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|Title:||Residential search and joint decision-making in the rural environment : a case study from lowland England|
|Authors:||Seavers, Jennifer Dawn.|
|Presented at:||University of Leicester|
|Abstract:||This study is an attempt to deepen our understanding of the residential relocation process in rural areas by examining the role of partners in the decision making process, search and eventual decision. The study was undertaken during the house price boom of the mid- to late-1980s and the slump of the early 1990s, thus allowing consideration to be given to the role of fluctuations in the housing market within the migration decision process. The theoretical basis of the study was grounded largely in behavioural geography, although it drew heavily from other approaches in human geography, in particular the post-modern perspective on gender issues and the more structuralist viewpoint of the political economist. The study adopted a two-tiered methodology. An extensive approach was used to provide a focus on the broad patterns of relocation decisions in the rural areas of North Dorset and East Northamptonshire. This utilised a large randomised sample of households distributed across the settlement hierarchy within the two study areas. A questionnaire survey was conducted providing responses to housing search questions relating to reasons for moving, choice of area and village. An intensive approach was then used to enable consideration to be given to the causal processes involved in joint decision making, and how this affected residential migration decision making. This utilised two detailed samples: one of households who had bought a property at the peak of the house price boom of the late 1980s, and the other of households who had moved during the recession of the early 1990s. Detailed structured interviews were used to elicit responses on a range of issues relating to the roles, both observed and perceived, played by partners in their housing choices and strategies adopted during the search process. A number of different methods were used to analyse and evaluate the data. The extensive survey was coded, inputted and analysed using SPSS, whilst the interviews used measures of dominance and congruence, decision plan nets and other comparative techniques coupled with analysis of the responses to questions.|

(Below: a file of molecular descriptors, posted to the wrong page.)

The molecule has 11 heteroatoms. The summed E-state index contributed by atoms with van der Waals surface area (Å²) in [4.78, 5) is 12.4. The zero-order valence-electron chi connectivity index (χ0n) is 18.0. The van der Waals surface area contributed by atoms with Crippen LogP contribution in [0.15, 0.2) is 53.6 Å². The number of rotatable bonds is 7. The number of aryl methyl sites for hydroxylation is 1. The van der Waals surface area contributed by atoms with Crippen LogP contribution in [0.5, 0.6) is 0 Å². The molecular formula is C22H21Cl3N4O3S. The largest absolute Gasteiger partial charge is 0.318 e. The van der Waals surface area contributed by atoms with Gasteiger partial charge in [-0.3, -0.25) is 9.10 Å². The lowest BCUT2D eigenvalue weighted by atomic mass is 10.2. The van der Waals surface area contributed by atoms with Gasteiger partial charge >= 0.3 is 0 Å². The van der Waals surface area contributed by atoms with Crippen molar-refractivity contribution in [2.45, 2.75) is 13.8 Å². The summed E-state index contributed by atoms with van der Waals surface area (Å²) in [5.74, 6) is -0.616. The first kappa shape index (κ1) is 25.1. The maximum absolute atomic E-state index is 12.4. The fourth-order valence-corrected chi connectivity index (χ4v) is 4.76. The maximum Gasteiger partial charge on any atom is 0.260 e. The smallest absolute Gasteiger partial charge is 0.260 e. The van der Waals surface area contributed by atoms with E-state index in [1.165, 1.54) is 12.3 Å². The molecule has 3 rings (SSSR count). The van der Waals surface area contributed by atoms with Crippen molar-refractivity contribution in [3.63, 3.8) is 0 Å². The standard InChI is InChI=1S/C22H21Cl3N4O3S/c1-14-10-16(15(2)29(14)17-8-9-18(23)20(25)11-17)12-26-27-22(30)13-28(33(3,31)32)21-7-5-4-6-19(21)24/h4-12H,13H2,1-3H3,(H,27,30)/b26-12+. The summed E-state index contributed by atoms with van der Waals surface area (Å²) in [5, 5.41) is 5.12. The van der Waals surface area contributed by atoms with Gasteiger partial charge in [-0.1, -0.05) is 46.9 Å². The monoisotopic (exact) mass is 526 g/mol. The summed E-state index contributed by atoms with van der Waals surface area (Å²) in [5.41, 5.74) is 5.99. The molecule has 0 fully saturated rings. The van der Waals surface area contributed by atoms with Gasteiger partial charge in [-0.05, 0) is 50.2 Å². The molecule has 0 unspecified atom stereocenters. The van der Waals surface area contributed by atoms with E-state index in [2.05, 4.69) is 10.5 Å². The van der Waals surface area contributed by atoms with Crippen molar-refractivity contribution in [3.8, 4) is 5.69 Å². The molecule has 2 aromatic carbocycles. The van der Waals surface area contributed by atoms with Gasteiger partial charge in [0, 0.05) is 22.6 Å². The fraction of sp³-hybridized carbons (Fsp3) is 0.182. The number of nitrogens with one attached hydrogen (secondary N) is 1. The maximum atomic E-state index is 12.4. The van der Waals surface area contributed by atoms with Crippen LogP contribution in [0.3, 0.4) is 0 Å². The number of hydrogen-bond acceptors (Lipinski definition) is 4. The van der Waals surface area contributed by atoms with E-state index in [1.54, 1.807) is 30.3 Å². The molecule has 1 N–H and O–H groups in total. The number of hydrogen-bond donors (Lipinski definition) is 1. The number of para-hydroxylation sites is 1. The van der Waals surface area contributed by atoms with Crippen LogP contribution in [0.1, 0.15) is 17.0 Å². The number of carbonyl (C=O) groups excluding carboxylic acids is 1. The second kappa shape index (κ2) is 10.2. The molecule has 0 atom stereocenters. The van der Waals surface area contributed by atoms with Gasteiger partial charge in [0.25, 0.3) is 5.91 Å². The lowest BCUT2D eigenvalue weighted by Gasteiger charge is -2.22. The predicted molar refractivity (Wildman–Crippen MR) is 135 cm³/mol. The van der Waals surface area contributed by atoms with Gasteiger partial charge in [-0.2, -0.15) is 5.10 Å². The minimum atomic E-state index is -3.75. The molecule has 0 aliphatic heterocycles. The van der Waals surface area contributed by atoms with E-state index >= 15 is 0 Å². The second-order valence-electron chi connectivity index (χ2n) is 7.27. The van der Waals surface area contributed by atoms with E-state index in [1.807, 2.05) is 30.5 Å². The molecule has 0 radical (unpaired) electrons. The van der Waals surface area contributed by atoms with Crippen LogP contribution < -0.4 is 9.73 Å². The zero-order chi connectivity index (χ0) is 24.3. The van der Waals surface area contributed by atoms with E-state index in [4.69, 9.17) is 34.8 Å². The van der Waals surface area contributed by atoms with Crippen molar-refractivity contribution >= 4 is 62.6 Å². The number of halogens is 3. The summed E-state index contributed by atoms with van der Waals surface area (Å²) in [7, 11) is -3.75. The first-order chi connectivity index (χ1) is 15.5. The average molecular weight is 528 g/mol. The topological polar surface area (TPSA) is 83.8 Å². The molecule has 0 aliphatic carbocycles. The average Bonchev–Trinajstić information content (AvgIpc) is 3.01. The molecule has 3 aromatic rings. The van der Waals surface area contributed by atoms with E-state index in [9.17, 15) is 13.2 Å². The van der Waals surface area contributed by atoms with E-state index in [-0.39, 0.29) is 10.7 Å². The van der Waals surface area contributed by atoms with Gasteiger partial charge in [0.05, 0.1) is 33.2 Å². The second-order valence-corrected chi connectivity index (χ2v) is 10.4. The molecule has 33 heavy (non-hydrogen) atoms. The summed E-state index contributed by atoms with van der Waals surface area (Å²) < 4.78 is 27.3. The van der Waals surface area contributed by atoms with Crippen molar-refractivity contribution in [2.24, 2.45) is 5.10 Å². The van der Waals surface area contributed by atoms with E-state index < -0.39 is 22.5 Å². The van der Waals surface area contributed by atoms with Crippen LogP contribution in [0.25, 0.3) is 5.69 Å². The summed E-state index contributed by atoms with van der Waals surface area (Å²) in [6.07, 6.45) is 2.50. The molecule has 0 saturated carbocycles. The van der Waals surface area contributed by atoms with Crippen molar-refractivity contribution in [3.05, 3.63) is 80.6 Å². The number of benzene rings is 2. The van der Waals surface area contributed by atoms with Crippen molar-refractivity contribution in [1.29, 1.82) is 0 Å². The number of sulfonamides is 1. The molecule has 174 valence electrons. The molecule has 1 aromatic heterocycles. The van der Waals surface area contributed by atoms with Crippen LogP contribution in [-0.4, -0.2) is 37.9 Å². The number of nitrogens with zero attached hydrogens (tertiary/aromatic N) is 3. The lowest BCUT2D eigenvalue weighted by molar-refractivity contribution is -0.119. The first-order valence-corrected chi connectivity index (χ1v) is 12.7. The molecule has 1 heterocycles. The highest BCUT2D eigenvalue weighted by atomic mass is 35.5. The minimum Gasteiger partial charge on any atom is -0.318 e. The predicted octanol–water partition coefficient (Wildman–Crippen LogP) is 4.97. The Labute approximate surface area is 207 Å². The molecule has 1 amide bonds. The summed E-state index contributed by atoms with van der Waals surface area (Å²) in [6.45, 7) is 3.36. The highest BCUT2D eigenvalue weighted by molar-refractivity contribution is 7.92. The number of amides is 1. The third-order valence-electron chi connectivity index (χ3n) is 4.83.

|Rights:||Copyright © the author. All rights reserved.|
|Appears in Collections:||Theses, Dept. of Geography|
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